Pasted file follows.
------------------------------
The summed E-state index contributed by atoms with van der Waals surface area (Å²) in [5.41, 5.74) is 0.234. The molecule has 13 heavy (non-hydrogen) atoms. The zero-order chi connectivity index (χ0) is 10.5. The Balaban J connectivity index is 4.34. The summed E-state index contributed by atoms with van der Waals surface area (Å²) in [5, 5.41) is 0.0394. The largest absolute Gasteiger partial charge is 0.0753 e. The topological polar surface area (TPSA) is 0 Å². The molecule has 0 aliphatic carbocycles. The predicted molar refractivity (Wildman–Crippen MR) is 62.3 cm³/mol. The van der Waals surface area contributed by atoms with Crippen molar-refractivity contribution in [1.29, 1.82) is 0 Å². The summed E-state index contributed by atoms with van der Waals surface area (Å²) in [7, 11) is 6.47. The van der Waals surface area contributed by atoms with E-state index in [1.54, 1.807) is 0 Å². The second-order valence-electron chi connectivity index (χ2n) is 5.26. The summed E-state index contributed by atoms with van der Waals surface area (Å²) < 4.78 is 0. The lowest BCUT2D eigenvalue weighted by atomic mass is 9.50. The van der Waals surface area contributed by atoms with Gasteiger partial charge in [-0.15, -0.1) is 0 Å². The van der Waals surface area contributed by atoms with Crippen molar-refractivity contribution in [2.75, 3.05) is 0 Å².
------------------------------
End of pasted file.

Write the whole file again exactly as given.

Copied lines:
The summed E-state index contributed by atoms with van der Waals surface area (Å²) in [5.41, 5.74) is 0.234. The molecule has 13 heavy (non-hydrogen) atoms. The zero-order chi connectivity index (χ0) is 10.5. The Balaban J connectivity index is 4.34. The summed E-state index contributed by atoms with van der Waals surface area (Å²) in [5, 5.41) is 0.0394. The largest absolute Gasteiger partial charge is 0.0753 e. The topological polar surface area (TPSA) is 0 Å². The molecule has 0 aliphatic carbocycles. The predicted molar refractivity (Wildman–Crippen MR) is 62.3 cm³/mol. The van der Waals surface area contributed by atoms with Crippen molar-refractivity contribution in [1.29, 1.82) is 0 Å². The summed E-state index contributed by atoms with van der Waals surface area (Å²) in [7, 11) is 6.47. The van der Waals surface area contributed by atoms with E-state index in [1.54, 1.807) is 0 Å². The second-order valence-electron chi connectivity index (χ2n) is 5.26. The summed E-state index contributed by atoms with van der Waals surface area (Å²) < 4.78 is 0. The lowest BCUT2D eigenvalue weighted by atomic mass is 9.50. The van der Waals surface area contributed by atoms with Gasteiger partial charge in [-0.15, -0.1) is 0 Å². The van der Waals surface area contributed by atoms with Crippen molar-refractivity contribution in [2.75, 3.05) is 0 Å².